Use of math software in W.Va. schools doesn’t add up. – A. Harris

Harris, Amy Julia.  “Use of math software in W.Va. schools doesn’t add up.” The Charleston Gazette.  May 25, 2012.  Retrieved from:

The software company makes big promises but the reality is that the lack of a teacher to interact and guide the students makes the purchase of these materials a complete waste.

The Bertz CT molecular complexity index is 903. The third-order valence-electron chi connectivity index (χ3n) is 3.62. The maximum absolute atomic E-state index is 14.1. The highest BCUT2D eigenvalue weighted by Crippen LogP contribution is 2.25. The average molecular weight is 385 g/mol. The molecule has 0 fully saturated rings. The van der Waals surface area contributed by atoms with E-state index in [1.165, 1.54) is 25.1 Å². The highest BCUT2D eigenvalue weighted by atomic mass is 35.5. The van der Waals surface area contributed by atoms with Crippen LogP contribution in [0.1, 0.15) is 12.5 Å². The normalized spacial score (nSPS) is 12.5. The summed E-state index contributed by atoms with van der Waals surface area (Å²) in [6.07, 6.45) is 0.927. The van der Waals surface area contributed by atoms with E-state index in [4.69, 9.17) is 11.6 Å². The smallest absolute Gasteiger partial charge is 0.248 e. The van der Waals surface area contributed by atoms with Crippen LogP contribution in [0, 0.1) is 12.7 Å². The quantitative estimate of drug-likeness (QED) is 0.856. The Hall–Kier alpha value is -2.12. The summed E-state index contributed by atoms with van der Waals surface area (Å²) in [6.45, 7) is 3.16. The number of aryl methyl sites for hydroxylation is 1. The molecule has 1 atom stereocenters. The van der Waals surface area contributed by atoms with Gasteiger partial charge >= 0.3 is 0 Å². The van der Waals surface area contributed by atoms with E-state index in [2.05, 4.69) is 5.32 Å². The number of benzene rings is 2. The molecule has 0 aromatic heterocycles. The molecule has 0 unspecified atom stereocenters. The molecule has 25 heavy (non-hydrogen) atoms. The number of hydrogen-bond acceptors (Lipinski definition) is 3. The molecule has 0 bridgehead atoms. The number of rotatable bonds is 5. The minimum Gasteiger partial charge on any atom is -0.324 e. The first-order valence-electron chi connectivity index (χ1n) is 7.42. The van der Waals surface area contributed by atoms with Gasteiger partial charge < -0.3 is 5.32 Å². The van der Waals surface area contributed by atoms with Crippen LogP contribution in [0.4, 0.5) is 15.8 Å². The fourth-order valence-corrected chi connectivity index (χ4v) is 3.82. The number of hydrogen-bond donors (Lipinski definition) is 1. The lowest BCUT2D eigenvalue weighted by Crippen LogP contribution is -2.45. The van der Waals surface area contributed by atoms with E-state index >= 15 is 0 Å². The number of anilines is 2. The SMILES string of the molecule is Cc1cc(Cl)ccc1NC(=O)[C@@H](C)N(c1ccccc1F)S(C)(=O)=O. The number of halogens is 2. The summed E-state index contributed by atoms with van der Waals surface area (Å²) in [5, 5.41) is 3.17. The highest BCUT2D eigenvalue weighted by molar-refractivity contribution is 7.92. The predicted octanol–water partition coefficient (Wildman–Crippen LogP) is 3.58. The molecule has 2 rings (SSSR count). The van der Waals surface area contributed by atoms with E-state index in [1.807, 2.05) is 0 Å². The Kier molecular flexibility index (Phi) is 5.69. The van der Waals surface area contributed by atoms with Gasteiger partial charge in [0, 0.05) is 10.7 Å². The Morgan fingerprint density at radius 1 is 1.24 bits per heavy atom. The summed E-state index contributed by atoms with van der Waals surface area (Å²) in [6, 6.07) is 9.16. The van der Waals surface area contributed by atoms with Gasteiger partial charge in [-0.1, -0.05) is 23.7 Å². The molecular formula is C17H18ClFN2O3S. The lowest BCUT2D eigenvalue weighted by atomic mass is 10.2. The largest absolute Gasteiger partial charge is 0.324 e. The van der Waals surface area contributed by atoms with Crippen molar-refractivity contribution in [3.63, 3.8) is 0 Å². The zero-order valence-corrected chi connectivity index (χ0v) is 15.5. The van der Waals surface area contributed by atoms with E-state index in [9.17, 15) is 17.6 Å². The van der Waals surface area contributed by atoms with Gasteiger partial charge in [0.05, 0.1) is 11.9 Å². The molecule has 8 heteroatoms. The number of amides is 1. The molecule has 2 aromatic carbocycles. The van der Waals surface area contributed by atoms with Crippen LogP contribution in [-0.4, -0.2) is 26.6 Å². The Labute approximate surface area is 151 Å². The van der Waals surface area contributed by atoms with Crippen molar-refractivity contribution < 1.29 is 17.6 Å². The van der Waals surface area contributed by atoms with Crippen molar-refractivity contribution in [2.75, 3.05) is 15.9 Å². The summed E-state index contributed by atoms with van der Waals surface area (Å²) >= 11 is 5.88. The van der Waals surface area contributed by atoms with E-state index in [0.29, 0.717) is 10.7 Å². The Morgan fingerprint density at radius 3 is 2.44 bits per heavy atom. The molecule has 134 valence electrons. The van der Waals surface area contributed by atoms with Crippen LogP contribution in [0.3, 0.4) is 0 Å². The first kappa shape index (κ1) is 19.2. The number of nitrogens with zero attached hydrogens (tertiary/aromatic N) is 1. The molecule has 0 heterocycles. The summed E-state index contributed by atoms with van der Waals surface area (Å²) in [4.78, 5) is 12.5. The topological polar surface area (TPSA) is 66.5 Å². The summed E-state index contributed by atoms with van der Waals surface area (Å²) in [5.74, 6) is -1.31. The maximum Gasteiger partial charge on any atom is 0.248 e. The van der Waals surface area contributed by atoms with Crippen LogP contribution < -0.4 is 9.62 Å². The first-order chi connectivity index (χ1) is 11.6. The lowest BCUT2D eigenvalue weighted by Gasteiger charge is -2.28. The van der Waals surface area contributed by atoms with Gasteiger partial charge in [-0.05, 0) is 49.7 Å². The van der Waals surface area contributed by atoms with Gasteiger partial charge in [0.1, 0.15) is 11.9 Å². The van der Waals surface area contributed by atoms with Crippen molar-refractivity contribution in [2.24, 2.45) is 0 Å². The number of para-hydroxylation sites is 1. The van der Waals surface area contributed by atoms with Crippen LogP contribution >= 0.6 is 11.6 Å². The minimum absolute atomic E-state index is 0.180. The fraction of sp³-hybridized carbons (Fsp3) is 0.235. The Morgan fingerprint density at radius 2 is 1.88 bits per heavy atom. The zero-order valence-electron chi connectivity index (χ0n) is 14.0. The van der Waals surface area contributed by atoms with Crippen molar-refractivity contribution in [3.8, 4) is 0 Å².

West Virginia educators have paid millions of dollars to a company for a new high school math software that’s supposed to boost student test scores even though the product produced “no discernible effects” on student achievement, according to the U.S. Department of Education.

Another 2009 national review of software for algebra and middle school math listed Cognitive Tutor and nine other major software products that did not produce “statistically significant” effects on standardized test scores.


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